Medical Compass: Do you have chronic kidney disease?

Medical Compass: Do you have chronic kidney disease?

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A daily quarter-teaspoon increase in sodium can affect kidney function

By David Dunaief, M.D

Dr. David Dunaief

Approximately 37 million U.S. adults have chronic kidney disease (CKD), with as many as 9 in 10 not aware they have it, according to the CDC (1).

Early-stage CKD is associated with a 40 percent increased risk of developing cardiovascular events, such as heart attacks (2). It also significantly increases the risk of peripheral artery disease (PAD). Those with decreased kidney function have a 24 percent prevalence of PAD, compared to 3.7 percent in those with normal kidney function (3). Ultimately, it can progress to end-stage renal (kidney) disease, requiring dialysis and potentially a kidney transplant, so it’s important to identify and treat it.

However, one of the problems with early-stage CKD is that it tends to be asymptomatic. However, there are simple tests, such as a basic metabolic panel and a urinalysis, that will indicate whether you may have mild chronic kidney disease. These indices for kidney function include an estimated glomerular filtration rate (eGFR), creatinine level and protein in the urine. eGFR is a calculation, and while the other two indices have varying ranges depending on the laboratory used, a patient with an eGFR of 30 to 59 is considered to have mild disease. The eGFR and the kidney function are inversely related, meaning as eGFR declines, the severity of chronic kidney disease increases.

What can be done to stem early-stage CKD, before complications occur? There are several studies that have looked at medications and lifestyle modifications and their impacts on its prevention, treatment and reversal.

Does Allopurinol help?

Allopurinol is usually thought of as a medication to prevent gout. 

However, in a randomized controlled trial with 113 patients, results show that allopurinol may help to slow the progression of CKD, defined in this study as an eGFR less than 60 (4). The group using 100 mg of allopurinol showed significant improvement in eGFR levels (compared to the control group) over a two-year period. The researchers concluded that allopurinol slowed CKD progression. Allopurinol also decreased cardiovascular risk by 71 percent.

A 2018 study published in the Journal of the American Medical Association, concluded that allopurinol at a dose of 300 mg or higher reduced the risk of developing stage 3 kidney disease, but less than 300 mg did not (5). However, there is a much smaller 2020 study that shows allopurinol does not help to slow the progression of CKD stage 3 patients (6). This study was very small, but it does raise a question about whether allopurinol truly works.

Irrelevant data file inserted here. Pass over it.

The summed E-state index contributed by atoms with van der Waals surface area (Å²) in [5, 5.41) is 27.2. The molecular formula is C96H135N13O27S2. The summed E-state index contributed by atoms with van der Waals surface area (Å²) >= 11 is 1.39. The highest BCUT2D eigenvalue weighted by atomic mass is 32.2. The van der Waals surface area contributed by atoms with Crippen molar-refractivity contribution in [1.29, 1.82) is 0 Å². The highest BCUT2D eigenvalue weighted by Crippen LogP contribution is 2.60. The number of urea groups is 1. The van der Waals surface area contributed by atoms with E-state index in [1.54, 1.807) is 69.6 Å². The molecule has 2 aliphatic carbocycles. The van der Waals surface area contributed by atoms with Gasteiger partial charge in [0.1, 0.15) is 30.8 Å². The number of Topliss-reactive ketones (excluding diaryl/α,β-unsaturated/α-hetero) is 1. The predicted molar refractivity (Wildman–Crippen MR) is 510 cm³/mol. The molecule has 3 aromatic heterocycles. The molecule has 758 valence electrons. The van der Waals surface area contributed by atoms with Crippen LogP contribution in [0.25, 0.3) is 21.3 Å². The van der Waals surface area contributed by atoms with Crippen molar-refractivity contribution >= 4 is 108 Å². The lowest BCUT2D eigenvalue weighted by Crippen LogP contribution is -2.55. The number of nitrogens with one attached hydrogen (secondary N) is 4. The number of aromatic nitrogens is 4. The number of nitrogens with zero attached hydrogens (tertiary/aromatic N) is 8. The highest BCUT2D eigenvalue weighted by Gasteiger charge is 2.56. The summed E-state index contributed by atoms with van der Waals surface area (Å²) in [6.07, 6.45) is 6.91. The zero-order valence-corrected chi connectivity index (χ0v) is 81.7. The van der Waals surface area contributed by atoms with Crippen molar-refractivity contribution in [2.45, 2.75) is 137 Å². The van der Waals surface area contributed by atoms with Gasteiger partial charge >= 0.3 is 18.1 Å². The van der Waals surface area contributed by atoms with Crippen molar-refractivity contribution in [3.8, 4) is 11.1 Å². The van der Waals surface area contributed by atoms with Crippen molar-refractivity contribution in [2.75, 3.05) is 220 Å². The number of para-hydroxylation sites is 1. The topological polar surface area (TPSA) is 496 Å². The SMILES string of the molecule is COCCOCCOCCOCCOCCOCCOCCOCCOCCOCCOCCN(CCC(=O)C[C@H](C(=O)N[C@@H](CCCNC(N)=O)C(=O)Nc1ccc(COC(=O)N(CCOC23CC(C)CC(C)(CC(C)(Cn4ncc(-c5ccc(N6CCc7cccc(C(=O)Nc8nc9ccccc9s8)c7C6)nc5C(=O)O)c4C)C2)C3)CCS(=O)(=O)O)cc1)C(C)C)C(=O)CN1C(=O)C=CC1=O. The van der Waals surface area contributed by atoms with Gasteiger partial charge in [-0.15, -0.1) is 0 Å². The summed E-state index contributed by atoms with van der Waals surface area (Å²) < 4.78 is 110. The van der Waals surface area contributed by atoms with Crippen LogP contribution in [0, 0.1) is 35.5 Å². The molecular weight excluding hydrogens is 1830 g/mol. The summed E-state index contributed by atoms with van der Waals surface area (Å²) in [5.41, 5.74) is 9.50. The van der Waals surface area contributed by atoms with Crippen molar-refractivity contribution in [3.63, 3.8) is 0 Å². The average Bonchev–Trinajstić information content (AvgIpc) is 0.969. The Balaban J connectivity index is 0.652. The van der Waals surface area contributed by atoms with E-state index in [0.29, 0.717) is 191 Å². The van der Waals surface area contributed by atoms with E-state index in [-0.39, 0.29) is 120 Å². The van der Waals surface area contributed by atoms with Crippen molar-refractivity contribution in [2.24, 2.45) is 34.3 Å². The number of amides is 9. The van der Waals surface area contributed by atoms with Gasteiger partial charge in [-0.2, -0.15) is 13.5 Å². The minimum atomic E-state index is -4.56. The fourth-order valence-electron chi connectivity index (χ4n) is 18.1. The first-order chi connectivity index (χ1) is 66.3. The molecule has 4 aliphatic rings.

Diet’s impact

Fruits and vegetables may play a role in helping patients with CKD. In a one-year study with 77 patients, results showed that fruits and vegetables work as well as sodium bicarbonate in improving kidney function by reducing metabolic acidosis levels (7).

What is the significance of metabolic acidosis? It means that body fluids become acidic, and it is associated with chronic kidney disease. The authors concluded that both sodium bicarbonate and a diet including fruits and vegetables were renoprotective, helping to protect the kidneys from further damage in patients with CKD. Alkali diets are primarily plant-based, although not necessarily vegetarian or vegan. Animal products tend to cause an acidic environment.

In the Nurses’ Health Study, results show that animal fat, red meat and sodium all negatively impact kidney function (8). The risk of protein in the urine, a potential indicator of CKD, increased by 72 percent in those participants who consumed the highest amounts of animal fat compared to the lowest, and by 51 percent in those who ate red meat at least twice a week. With higher amounts of sodium, there was a 52 percent increased risk of having lower levels of eGFR.

The most interesting part with sodium was that the difference between higher mean consumption and the lower mean consumption was not that large, 2.4 grams compared to 1.7 grams. In other words, a difference of approximately a quarter-teaspoon of sodium was responsible for the decrease in kidney function.

In my practice, when CKD patients follow a vegetable-rich, nutrient-dense diet, there are substantial improvements in kidney functioning. For instance, for one patient, his baseline eGFR was 54. After one month of lifestyle modifications, his eGFR improved by 9 points to 63, which is a return to “normal” functioning of the kidney. Note that this is an anecdotal story and not a study.

Therefore, it is important to have your kidney function checked with mainstream tests. If the levels are low, you should address the issue through medications and lifestyle modifications to manage and reverse early-stage CKD. If you have common risk factors, such as diabetes, smoking, obesity or high blood pressure, or if you are over 60 years old, talk to your doctor about testing. 

Don’t wait until symptoms and complications occur. In my experience, it is much easier to treat and reverse a disease in its earlier stages, and CKD is no exception.


(1) (2) N Engl J Med. 2004;351:1296-1305. (3) Circulation. 2004;109:320–323. (4) Clin J Am Soc Nephrol. 2010 Aug;5:1388-1393. (5) JAMA Intern Med. 2018;178(11):1526-1533. (6) N Engl J Med 2020; 382:2504-2513. (7) Clin J Am Soc Nephrol. 2013;8:371-381. (8) Clin J Am Soc Nephrol. 2010; 5:836-843. 

Dr. David Dunaief is a speaker, author and local lifestyle medicine physician focusing on the integration of medicine, nutrition, fitness and stress management. For further information, visit